For centuries this has been accomplished by consulting the Babalawo (diviner), by commissioning to a wood carver a small statue of a twin to provide a home for the soul of the deceased twin. The Babalawo then presides over a public tribal ceremony to transfer the soul of the deceased twin into the wooden figure. The Ibeji is therefore a depository for the soul of the deceased twin and is treated with the same admiration and loving care as the living twin. When the mother takes the surviving twin to her breast, the Ibeji is put to her other breast as well. When the child is cleaned or washed, the Ibeji is washed and then anointed with a reddish compound called camwood, made of chopped red wood mixed with palm oil.  If both twins should die, it would not be necessary to carve the statuettes as the unity of their soul has not been compromised.

Nevertheless, because supernatural powers are attributed to twins, even stronger than those attributed to ancestors, a pair of Ibeji are carved to honor, plead to, and make sacrifices to, and in order to obtain protection for their mother and the entire family. The statuettes are also carved if one or both twins should die not at birth, but while they are still young.

The care of the Ibeji is the responsibility of the mother, who, in some tribes, regularly washes, anoints, and feeds them with a type of bean paste, taking care, each time, to scrape away the crust formed by the hardening of the paste given on previous occasions.

During festivals, special ceremonies or visits to other families, the mother carries the Ibeji around, placing them on her back and wrapping them in her tunic.

In some cases, signs of abrasions are found on the neck, breast, arms or legs of the statuette. These abrasions are due to specific requests for intervention and help from the Ibeji in the occasion of illnesses or traumas to members of the family. Following precise instructions of the Babalawo the sick person is “given medicine”, consisting essentially of wood chips carved from the Ibeji, chopped and mixed with a vegetable amalgam.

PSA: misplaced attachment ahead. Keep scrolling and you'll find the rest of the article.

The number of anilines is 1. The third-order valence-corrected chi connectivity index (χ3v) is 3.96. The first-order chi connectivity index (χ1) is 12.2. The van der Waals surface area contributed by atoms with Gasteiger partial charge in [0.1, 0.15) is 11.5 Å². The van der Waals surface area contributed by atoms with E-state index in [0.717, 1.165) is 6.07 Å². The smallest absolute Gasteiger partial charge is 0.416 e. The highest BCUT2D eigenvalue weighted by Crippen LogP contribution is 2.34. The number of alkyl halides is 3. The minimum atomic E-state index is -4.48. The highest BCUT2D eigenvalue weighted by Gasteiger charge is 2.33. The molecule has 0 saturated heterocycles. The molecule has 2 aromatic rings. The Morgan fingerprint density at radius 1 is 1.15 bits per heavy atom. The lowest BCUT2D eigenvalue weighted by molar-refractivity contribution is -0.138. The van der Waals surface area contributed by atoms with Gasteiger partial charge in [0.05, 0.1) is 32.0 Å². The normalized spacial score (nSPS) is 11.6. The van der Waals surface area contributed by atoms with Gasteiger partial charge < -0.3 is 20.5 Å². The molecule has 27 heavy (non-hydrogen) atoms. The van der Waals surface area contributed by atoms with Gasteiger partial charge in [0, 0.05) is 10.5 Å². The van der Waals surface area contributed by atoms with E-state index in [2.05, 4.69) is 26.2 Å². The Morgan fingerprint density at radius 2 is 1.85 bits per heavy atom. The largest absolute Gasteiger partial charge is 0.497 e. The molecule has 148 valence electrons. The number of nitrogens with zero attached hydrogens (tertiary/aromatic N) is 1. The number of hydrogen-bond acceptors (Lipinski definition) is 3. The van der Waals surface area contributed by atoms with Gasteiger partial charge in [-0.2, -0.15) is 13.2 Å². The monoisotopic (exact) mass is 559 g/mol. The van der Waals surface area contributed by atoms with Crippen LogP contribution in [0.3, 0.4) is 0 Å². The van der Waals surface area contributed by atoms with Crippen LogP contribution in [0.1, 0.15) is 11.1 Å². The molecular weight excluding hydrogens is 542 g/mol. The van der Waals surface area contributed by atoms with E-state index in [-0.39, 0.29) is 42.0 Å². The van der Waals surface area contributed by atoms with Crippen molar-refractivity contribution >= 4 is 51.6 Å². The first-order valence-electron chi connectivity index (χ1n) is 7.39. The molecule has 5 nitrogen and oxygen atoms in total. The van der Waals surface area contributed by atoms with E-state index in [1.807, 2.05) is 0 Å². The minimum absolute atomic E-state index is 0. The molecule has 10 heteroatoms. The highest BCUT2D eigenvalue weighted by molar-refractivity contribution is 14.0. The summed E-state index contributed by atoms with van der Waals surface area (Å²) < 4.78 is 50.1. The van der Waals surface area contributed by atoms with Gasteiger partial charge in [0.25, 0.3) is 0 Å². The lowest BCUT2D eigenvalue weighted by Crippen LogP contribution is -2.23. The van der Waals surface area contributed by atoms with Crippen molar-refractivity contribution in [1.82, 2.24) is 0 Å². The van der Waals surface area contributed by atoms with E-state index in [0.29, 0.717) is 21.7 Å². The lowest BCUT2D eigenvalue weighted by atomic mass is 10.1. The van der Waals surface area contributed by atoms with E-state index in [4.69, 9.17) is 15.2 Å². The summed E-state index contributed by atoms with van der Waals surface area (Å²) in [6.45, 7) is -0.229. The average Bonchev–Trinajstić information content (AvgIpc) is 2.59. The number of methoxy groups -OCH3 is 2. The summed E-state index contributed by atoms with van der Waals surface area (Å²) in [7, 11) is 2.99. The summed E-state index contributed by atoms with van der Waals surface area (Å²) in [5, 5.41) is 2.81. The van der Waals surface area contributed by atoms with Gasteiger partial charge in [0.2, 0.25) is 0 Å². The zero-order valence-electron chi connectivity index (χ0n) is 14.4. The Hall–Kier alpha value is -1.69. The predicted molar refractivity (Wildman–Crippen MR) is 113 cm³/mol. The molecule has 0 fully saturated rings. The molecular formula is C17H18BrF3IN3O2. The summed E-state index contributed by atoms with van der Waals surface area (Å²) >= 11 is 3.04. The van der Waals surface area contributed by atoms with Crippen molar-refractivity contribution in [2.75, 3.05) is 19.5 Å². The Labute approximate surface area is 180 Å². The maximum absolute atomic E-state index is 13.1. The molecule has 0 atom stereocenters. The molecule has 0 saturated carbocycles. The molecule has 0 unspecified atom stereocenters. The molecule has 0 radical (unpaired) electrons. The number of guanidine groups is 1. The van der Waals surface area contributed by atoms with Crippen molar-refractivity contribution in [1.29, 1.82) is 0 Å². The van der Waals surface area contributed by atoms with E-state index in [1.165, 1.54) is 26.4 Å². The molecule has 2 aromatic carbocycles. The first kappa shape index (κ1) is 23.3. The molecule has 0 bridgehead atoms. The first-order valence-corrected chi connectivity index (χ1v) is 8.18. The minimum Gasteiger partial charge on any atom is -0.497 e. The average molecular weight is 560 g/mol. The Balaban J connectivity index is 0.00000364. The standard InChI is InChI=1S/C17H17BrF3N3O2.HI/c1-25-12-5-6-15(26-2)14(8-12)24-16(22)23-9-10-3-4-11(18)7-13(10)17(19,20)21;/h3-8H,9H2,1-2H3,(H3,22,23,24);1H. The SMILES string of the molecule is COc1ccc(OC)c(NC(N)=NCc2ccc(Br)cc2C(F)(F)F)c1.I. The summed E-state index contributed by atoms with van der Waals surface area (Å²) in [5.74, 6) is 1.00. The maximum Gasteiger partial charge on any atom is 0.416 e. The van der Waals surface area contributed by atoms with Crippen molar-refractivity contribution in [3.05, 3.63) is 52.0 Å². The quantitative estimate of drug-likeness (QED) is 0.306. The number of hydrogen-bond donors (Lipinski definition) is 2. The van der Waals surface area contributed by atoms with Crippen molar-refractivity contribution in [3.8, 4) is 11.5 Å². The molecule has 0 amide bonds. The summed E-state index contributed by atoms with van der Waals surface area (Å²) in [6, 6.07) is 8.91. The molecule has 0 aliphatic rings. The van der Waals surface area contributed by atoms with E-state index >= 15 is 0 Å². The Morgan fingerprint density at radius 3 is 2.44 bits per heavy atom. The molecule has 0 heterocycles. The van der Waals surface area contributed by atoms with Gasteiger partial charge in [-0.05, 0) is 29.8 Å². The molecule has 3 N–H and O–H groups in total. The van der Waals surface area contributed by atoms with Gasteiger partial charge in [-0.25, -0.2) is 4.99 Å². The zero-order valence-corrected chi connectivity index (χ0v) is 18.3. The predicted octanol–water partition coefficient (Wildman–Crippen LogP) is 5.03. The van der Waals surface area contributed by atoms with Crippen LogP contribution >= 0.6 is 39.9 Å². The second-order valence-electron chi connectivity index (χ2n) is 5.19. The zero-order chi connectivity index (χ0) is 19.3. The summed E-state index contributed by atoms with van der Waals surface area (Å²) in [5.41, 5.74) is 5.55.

Since the mother is the person who looks after the Ibeji, the statuettes are arranged near her bed, at least for the first few years.  Afterwards, they are placed in the family`s ancestral shrine, together with the relics of the ancestors.

Two Ibeji exist, because both twins died during the mother`s lifetime. No one will take care of the statuettes any more since the mother, the only person able to intercede to obtain grace and favors for the family, in no longer alive.  One Ibeji exists, as only one of the twins died during the mother`s lifetime. The mother`s role of caring for the statuette must be taken over  by the surviving twin for the rest of his life.

Photograph by William Fagg

In terms of the artistry, this is an area of fascination and wonderment.  Different regions have adopted historically particular styles, facial expressions, body types of adornment, scarification patterns and the use of (or absence of) jewelry or staining/painting.

The Ibeji is not a portrait of a child but rather the statue of an adult. The carver (who is male) decides the artistic details to be given to his creation.  His only restriction is to represent the gender of the twin or twins which are to be sculpted. The Ibeji statuette is generally between twenty and thirty centimeters high (8-10 inches) and stands on a rounded base with the arms hanging downwards, short legs and a disproportionately large head.

The statuettes have a wide variety of elaborate hairstyles, and often the Ibeji are adorned with necklaces, earrings, bracelets, anklets and waist chains. These accessories are made of cowries, glass beads, stone beads, corals, palm-nut beads, bronze wire, copper wire, iron wire. In some cases, the sculptor carved the ornaments, in particular necklaces, bracelets, and waist chains, directly on the wooden figure.

The most important “natural decoration” of an Ibeji statuette is the patina, the covering of the original wood, which develops only after many decades or by the handling of the statuette during traditional ceremonies.

 

Source: Encyclopedia of the Ibeji